In early March 1991, thousands of people stormed the port of Durrës and attacked cargo ships moored there. They ordered the commanders to decide to travel to Brindizi, the nearest port of call from which the birds flew, between the two coasts. It was the only way to cross the Adriatic because, at that time, there were no ferries or ships plying that line. The sea was “an impassable wall”, with water.
Between the 6th and 7th of March, 25 thousand Albanians landed in the city of Salento. Rudina and Haxhiu traveled on board the steamer “Tirana”, one of those of the merchant navy. When they saw the mess in the ports of Durrës, they didn’t think too much: they decided to leave.
“I didn’t know what would happen to me, to us, but it was important to get rid of that regime, which I didn’t think could fall. We got dressed. The pilgrim was in a suit and tie, I was wearing a nice suit. We go to Italy, we don’t introduce ourselves as beggars”, we thought.
But together with the refugees we arrived, after a long and tiring journey, in a ship full of people. During the trip, I only thought about my suffering, but I felt free, more or less, like when I saw the sea for the first time in 1971 in Vlora”, remembers Rudina.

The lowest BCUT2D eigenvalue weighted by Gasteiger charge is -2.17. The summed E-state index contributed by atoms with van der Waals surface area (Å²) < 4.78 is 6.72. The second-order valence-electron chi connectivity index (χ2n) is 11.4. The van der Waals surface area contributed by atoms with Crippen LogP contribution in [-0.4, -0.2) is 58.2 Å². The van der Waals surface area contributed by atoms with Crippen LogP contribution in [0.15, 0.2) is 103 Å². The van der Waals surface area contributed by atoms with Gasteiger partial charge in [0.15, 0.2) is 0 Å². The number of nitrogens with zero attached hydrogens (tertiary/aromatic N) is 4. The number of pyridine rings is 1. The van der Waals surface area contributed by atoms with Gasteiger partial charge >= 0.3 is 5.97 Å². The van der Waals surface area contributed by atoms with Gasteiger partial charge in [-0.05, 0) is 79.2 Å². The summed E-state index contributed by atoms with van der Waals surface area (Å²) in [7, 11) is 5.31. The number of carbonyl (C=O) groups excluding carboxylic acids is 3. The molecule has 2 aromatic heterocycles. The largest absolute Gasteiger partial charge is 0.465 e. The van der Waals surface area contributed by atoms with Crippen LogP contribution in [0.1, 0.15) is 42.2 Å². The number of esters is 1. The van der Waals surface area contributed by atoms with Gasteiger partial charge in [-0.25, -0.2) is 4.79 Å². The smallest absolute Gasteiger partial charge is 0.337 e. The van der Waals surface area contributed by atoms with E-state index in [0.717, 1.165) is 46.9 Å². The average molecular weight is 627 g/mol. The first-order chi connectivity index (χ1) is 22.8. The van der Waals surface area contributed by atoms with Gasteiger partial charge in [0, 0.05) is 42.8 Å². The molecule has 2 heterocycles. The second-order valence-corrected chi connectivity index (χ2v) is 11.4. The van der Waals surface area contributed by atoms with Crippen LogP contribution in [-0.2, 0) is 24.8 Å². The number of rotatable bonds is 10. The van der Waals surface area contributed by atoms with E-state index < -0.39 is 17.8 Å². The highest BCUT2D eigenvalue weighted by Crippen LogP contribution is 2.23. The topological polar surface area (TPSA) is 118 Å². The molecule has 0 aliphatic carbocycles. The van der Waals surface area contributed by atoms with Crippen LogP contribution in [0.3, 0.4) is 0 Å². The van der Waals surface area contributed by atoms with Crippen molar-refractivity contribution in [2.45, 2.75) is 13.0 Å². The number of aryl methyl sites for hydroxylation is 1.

In Italy, Haxhiu and Rudina almost immediately received the status of political refugees. They lived for a while in San Michele Salentino, in the Brindisi area, then moved to Antrodoco and from there to nearby Rieti. It is their city since 1991.
Pierino and his family soon joined and then Tefta arrived in 1993, after Pierino’s request to join his mother was accepted. Vera and Aliu, after leaving the camps, instead remained in Albania, both in Tirana. Both they and Tefta passed away: Vera in 2005, Tefta in 2011, Aliu in 2013. Tefta is buried in Rieti.
Haxhiu and Rudina are now retired. In Italy, he continued to be a mason, as in Albania. Meanwhile, Tefta worked as a maid in several houses. She gets a really modest monthly allowance, but she doesn’t complain. “Here I found freedom, friends, the opportunity to say what I think and a social housing. I’ve been through everything, this is enough for me”, says Rudina.
In 2000, Rudina received Italian citizenship and only then wanted to return to Albania. “The Italian passport gave me security; I didn’t have it before. Setting foot in Albania did not excite me. That land had taken everything from me. The only joy I felt was seeing my family again.”
Nowadays, Rudina regularly visits the place where she was born. She has a house in the center of Tirana, but has also been several times in Tepelena, to the former internment camp. I asked her if, after all these years, she feels the urge to forgive — a core tenet of her faith, after all — those who took away her freedom.
“I also discussed it with my priest. He told me that forgiving is a slow process that must be done little by little. But I don’t know if I’ll ever be able to do it. I think it is impossible to forgive everything”. Memorie.al